This year, two of CREATE!s new communities, Diabel and Yougouré are participating in the tree planting campaign for the first time. Diabel is establishing papaya and moringa plantations. The garden cooperative president of Diabel is thrilled to have her community participate in the campaign. She hopes that soon her village will become an oasis like the other CREATE! communities. While tree planting happens during the rainy season, these trees will be maintained year round with the water from the rehabilitated wells in the communities.

 

Trees regulate weather, which is important in the rural communities of Senegal that otherwise face extreme hot temperatures. Reforestation is a significant component of climate change mitigation strategies. A new study published in Science Magazine in July 2019 (https://science.sciencemag.org/content/365/6448/76) finds that adding 2.2 billion acres of tree cover would capture two-thirds of man made carbon emissions. CREATE!s reforestation efforts might be small steps, but they are steps in the right direction made possible by generous donations by donors like you.

 

To learn more about CREATE!, check out our blog like us on Facebook and follow us on Instagram.

Women in Diabel sowing seeds in "sachets"
Women in Diabel sowing seeds in "sachets"
Tree sachets are watered regularly
Tree sachets are watered regularly
Bednets used to protect the saplings from pests
Bednets used to protect the saplings from pests
Acacia saplings are used in living fences
Acacia saplings are used in living fences
Saplings planted to form living fences in future
Saplings planted to form living fences in future

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Walo community members getting water for gardens
Walo community members getting water for gardens

CREATE! has brought us from zero to great things” says Adji Sall, a garden cooperative member from Walo. This change of course did not happen overnight. Walo has been a CREATE! partner community since 2014. Thanks to your generous support, Walo has been able to move towards self-sufficiency and will “graduate” from our programs next year. This path towards graduation started through access to clean abundant water.

 

Situated in the Fatick-Kaolack region of Senegal, Walo faces adverse weather conditions with rainfall amounting to just 11-16 inches a year. Climate change has resulted in this rainfall to also become erratic. In a region where seasonal rainfall has traditionally been the only source of water for agriculture, maintaining a reliable source of nutritious vegetable production had become difficult for Walo before they partnered with CREATE!. In order to eat vegetables, the community members would have to buy them from the markets in Kaolack or Guinguineo. But things changed once they had access to water year round.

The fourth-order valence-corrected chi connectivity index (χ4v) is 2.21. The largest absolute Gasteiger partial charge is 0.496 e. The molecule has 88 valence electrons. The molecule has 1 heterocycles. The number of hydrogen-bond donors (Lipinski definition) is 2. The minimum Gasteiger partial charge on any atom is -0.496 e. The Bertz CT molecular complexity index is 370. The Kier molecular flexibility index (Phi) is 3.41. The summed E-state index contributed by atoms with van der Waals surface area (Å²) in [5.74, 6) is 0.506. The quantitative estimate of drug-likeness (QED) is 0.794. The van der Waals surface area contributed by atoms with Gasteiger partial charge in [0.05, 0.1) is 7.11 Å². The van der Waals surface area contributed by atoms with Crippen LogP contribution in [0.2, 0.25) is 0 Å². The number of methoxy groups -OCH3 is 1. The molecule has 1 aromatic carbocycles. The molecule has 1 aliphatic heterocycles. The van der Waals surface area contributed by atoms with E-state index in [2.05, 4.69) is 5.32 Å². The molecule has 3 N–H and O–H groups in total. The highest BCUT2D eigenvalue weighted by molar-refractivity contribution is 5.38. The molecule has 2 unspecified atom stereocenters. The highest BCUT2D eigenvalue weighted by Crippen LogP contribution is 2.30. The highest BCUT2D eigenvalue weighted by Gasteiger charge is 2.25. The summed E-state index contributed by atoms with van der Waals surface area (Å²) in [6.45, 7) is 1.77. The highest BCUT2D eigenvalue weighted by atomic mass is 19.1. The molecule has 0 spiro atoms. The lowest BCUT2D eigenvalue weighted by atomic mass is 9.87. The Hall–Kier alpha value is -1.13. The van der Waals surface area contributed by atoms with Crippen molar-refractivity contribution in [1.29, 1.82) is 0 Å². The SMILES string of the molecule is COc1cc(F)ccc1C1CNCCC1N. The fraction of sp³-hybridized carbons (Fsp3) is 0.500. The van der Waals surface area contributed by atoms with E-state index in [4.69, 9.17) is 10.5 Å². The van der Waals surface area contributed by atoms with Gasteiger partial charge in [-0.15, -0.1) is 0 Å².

The community of Walo has been fortunate to have a well with abundant water. After its rehabilitation and the installation of the solar-powered water pumping system, the community now has access to 20,000 liters of water every day on average. This water is used both for drinking purposes as well as for irrigation. Most members like Adji Sall get about 20 liters of water every day from the well for household use. The community has seen an improvement in their health since they started drinking this water. This water is also helping the people of Walo to produce a year-round variety of fruits and vegetables, leading to better health and nutrition outcomes. Walo produced nearly 400 pounds of fruits and vegetables in the first quarter of 2019. This was possible because of the annual supply of water as well as the training the community members received from the CREATE! technicians on production techniques. The community now has a fresh source of vegetables that are naturally grown and are free or much cheaper than the vegetables from the markets.

 

Water has also helped Walo embark on a reforestation campaign every rainy season with the help of the CREATE! technicians and the Ministry of Water and Forestry in Senegal. In 2018, Walo planted more than 2000 tree saplings in and around their community.

 

Access to water has changed the lives of the people of Walo. It has not only improved their food security and health, but has also given them economic opportunities to explore within their communities. This has reduced the need to migrate to bigger cities or other countries in search of work. As Adji Sall mentions, before CREATE!, she used to work in Dakar, but now she can work in her own community garden and take care of her children. This is the change that we at CREATE! envision for all our communities, a change that is being made possible through our generous donors like you.

The sustainable solar pumping system in Walo
The sustainable solar pumping system in Walo
Watering the garden to ensure a good harvest
Watering the garden to ensure a good harvest
Bountiful tomato harvest in the community of Walo!
Bountiful tomato harvest in the community of Walo!
Preparing tree saplings for reforestation
Preparing tree saplings for reforestation
CREATE! helps Adji Sall work in her own community
CREATE! helps Adji Sall work in her own community

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Project Leader:
Paulomi Battacharyya
Eugene, OR United States
$54,032 raised of $55,000 goal
 
512 donations
$968 to go